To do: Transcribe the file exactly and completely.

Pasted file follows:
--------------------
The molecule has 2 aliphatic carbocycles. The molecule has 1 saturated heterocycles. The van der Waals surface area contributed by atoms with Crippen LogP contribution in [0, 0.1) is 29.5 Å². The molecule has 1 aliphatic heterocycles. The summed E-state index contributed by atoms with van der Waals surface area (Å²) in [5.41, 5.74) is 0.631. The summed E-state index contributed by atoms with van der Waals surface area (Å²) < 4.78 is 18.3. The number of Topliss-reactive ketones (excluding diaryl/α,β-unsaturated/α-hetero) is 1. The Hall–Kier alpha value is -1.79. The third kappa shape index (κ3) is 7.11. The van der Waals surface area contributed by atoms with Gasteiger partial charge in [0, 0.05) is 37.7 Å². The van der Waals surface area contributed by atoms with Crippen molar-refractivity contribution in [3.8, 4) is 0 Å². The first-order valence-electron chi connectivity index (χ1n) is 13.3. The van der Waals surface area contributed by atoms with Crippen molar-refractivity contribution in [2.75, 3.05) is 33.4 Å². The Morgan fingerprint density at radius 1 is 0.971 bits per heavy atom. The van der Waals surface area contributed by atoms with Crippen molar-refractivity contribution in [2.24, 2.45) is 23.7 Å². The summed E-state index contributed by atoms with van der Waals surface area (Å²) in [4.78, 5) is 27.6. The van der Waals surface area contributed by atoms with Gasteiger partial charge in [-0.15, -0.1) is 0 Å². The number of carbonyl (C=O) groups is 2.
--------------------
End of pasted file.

The molecule has 2 aliphatic carbocycles. The molecule has 1 saturated heterocycles. The van der Waals surface area contributed by atoms with Crippen LogP contribution in [0, 0.1) is 29.5 Å². The molecule has 1 aliphatic heterocycles. The summed E-state index contributed by atoms with van der Waals surface area (Å²) in [5.41, 5.74) is 0.631. The summed E-state index contributed by atoms with van der Waals surface area (Å²) < 4.78 is 18.3. The number of Topliss-reactive ketones (excluding diaryl/α,β-unsaturated/α-hetero) is 1. The Hall–Kier alpha value is -1.79. The third kappa shape index (κ3) is 7.11. The van der Waals surface area contributed by atoms with Gasteiger partial charge in [0, 0.05) is 37.7 Å². The van der Waals surface area contributed by atoms with Crippen molar-refractivity contribution in [3.8, 4) is 0 Å². The first-order valence-electron chi connectivity index (χ1n) is 13.3. The van der Waals surface area contributed by atoms with Crippen molar-refractivity contribution in [2.75, 3.05) is 33.4 Å². The Morgan fingerprint density at radius 1 is 0.971 bits per heavy atom. The van der Waals surface area contributed by atoms with Crippen molar-refractivity contribution in [2.24, 2.45) is 23.7 Å². The summed E-state index contributed by atoms with van der Waals surface area (Å²) in [4.78, 5) is 27.6. The van der Waals surface area contributed by atoms with Gasteiger partial charge in [-0.15, -0.1) is 0 Å². The number of carbonyl (C=O) groups is 2.